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Death of a Salesman

by Arthur Miller
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How would you describe Biff and Happy from Death of a Salesman? Who is more sympathetic?

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I would argue that Biff is the more sympathetic of the two. He once had a chance to be someone in life, but his old man blew it for him with his unrealistic expectations and the affair he conducted with a secretary, which completely traumatized Biff when he found out...

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I would argue that Biff is the more sympathetic of the two. He once had a chance to be someone in life, but his old man blew it for him with his unrealistic expectations and the affair he conducted with a secretary, which completely traumatized Biff when he found out about it. To some extent, Biff inhabits the same delusional fantasy world as Willy, but only because his old man put him there; he's never really had a chance to escape.

Happy, on the other hand, is unburdened with his brother's psychological baggage. With his good looks and charm, he's just the sort of "well-liked man" that meets with Willy's approval. But instead of striving for success, he just breezes through life without a care in the world, happy to share his old man's deluded worldview, unwilling to change or develop as a human being.

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Biff is Willy Loman's oldest son, and he is an insecure man without a steady job or relationship. In the play, Biff returns home and is depicted as a lost, confused, desperate individual. As an adolescent, Biff excelled at sports and was a popular, enthusiastic boy. Unfortunately, Willy did not instill the proper values in his son and instead praised his popularity. Biff's dreams of playing college football came to an end after he failed a high school math course and discovered that his father was having an affair. As the play progresses, Biff comes to terms with the reality of his situation and life. By the end of the play, Biff refuses to live a delusional life and lie to himself. He accepts the fact that he is a deceitful thief and leaves home hoping to change the trajectory of his life for the better.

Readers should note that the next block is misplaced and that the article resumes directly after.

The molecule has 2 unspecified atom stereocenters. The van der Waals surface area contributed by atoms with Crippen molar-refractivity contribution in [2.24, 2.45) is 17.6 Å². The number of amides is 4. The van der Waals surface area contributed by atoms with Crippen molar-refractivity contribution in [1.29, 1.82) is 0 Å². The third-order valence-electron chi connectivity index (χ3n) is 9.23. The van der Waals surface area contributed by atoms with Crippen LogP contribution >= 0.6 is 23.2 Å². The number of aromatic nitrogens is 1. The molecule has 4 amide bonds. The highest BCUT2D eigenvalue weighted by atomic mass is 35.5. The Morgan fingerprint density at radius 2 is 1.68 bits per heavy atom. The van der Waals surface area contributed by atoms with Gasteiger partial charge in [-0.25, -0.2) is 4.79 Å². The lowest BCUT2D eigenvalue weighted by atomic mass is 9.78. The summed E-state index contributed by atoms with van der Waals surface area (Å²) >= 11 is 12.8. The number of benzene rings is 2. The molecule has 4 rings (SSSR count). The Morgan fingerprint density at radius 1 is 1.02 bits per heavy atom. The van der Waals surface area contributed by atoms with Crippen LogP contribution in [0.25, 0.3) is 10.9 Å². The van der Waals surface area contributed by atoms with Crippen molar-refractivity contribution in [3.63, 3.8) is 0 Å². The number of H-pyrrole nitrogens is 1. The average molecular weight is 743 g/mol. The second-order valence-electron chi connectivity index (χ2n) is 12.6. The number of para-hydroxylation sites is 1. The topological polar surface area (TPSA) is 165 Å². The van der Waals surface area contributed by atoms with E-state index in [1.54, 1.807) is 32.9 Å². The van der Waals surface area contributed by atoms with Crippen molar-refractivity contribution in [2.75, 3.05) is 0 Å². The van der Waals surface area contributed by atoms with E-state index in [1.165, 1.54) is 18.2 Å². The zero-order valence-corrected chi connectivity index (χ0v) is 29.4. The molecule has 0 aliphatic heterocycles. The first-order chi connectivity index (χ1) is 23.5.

Happy is Willy's youngest son, and he is a delusional, dishonest man. Happy is a few years younger than Biff and works as an assistant (although he claims to be the assistant buyer of the company). He brags about sleeping with the executives' fiancées and thrives on sexual gratification. Unlike his brother, Happy is unapologetic and refuses to accept reality by taking responsibility for his actions. Happy's arrogance and lack of self-reflection make him a less sympathetic character than Biff. Happy does not feel bad about engaging in affairs and is content with living a lie. Unlike Biff, who has a tortured soul from years of being selfish, Happy refuses to acknowledge his faults.

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In Death of a Salesman, Willy's elder son Biff is uncertain, insecure, and haunted by struggles with his father's expectations. As a child, Biff's parents believed he had more potential than his brother, but once he reached adulthood Biff struggled to hold down a stable job. He dreams of working as a farmer and feels his father and the expectations of his family only serve as obstacles to his desires. Once he discovers his father's affair, Biff loses faith and respect for him and begins to question his values and dreams.

Happy is Willy's younger son who has managed to hold down a modest job as an assistant after a lifetime of living in his brother's shadow. He is interested in career advancement and gaining his parents' approval. He always defends his family members, but his womanizing lifestyle disappoints his mother.

In the play, Biff is written more sympathetically than Happy. Happy shares his father's habit of deluding himself into ignoring how miserable he feels; he lacks insight into his feelings. Biff, on the other hand, is a character with complex feelings who develops throughout the story. Happy is more of a static character, but Biff has complicated feelings about his life, career, and father that develop throughout the course of the play.

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